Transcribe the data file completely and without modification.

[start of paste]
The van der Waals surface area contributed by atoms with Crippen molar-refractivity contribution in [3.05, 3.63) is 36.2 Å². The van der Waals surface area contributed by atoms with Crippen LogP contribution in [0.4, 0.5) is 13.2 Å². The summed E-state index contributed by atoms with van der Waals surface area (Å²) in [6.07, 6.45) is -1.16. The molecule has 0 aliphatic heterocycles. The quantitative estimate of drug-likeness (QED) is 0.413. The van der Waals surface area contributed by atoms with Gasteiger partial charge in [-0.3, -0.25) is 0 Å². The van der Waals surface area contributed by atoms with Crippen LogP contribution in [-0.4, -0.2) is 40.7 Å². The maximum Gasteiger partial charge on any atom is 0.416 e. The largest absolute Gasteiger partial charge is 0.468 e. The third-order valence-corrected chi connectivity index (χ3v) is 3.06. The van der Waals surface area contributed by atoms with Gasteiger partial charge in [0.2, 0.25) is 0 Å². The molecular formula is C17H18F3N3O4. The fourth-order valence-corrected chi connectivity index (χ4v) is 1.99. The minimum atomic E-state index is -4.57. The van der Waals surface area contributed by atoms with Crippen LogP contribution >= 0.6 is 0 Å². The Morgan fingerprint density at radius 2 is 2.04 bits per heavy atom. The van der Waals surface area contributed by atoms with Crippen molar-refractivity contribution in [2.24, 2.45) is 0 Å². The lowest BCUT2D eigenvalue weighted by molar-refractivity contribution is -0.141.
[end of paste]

The van der Waals surface area contributed by atoms with Crippen molar-refractivity contribution in [3.05, 3.63) is 36.2 Å². The van der Waals surface area contributed by atoms with Crippen LogP contribution in [0.4, 0.5) is 13.2 Å². The summed E-state index contributed by atoms with van der Waals surface area (Å²) in [6.07, 6.45) is -1.16. The molecule has 0 aliphatic heterocycles. The quantitative estimate of drug-likeness (QED) is 0.413. The van der Waals surface area contributed by atoms with Gasteiger partial charge in [-0.3, -0.25) is 0 Å². The van der Waals surface area contributed by atoms with Crippen LogP contribution in [-0.4, -0.2) is 40.7 Å². The maximum Gasteiger partial charge on any atom is 0.416 e. The largest absolute Gasteiger partial charge is 0.468 e. The third-order valence-corrected chi connectivity index (χ3v) is 3.06. The van der Waals surface area contributed by atoms with Gasteiger partial charge in [0.2, 0.25) is 0 Å². The molecular formula is C17H18F3N3O4. The fourth-order valence-corrected chi connectivity index (χ4v) is 1.99. The minimum atomic E-state index is -4.57. The van der Waals surface area contributed by atoms with Crippen LogP contribution >= 0.6 is 0 Å². The Morgan fingerprint density at radius 2 is 2.04 bits per heavy atom. The van der Waals surface area contributed by atoms with Crippen molar-refractivity contribution in [2.24, 2.45) is 0 Å². The lowest BCUT2D eigenvalue weighted by molar-refractivity contribution is -0.141.